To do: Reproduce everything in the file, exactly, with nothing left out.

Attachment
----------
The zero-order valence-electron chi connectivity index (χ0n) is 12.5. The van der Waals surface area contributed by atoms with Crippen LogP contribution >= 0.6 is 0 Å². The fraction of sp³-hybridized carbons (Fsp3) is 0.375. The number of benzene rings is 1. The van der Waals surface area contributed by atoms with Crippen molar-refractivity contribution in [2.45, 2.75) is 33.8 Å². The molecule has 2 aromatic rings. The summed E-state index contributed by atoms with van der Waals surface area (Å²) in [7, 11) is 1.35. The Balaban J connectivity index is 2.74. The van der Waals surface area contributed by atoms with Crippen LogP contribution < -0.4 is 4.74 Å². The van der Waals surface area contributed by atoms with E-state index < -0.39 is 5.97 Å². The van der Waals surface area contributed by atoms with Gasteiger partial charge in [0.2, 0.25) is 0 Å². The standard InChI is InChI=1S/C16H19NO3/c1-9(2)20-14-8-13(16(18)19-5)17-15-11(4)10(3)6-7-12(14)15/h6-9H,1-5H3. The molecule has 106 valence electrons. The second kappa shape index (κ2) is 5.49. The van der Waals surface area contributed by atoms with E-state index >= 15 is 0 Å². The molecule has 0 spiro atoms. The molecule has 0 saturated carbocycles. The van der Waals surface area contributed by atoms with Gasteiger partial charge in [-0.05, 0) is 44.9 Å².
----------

The zero-order valence-electron chi connectivity index (χ0n) is 12.5. The van der Waals surface area contributed by atoms with Crippen LogP contribution >= 0.6 is 0 Å². The fraction of sp³-hybridized carbons (Fsp3) is 0.375. The number of benzene rings is 1. The van der Waals surface area contributed by atoms with Crippen molar-refractivity contribution in [2.45, 2.75) is 33.8 Å². The molecule has 2 aromatic rings. The summed E-state index contributed by atoms with van der Waals surface area (Å²) in [7, 11) is 1.35. The Balaban J connectivity index is 2.74. The van der Waals surface area contributed by atoms with Crippen LogP contribution < -0.4 is 4.74 Å². The van der Waals surface area contributed by atoms with E-state index < -0.39 is 5.97 Å². The van der Waals surface area contributed by atoms with Gasteiger partial charge in [0.2, 0.25) is 0 Å². The standard InChI is InChI=1S/C16H19NO3/c1-9(2)20-14-8-13(16(18)19-5)17-15-11(4)10(3)6-7-12(14)15/h6-9H,1-5H3. The molecule has 106 valence electrons. The second kappa shape index (κ2) is 5.49. The van der Waals surface area contributed by atoms with E-state index >= 15 is 0 Å². The molecule has 0 spiro atoms. The molecule has 0 saturated carbocycles. The van der Waals surface area contributed by atoms with Gasteiger partial charge in [-0.05, 0) is 44.9 Å².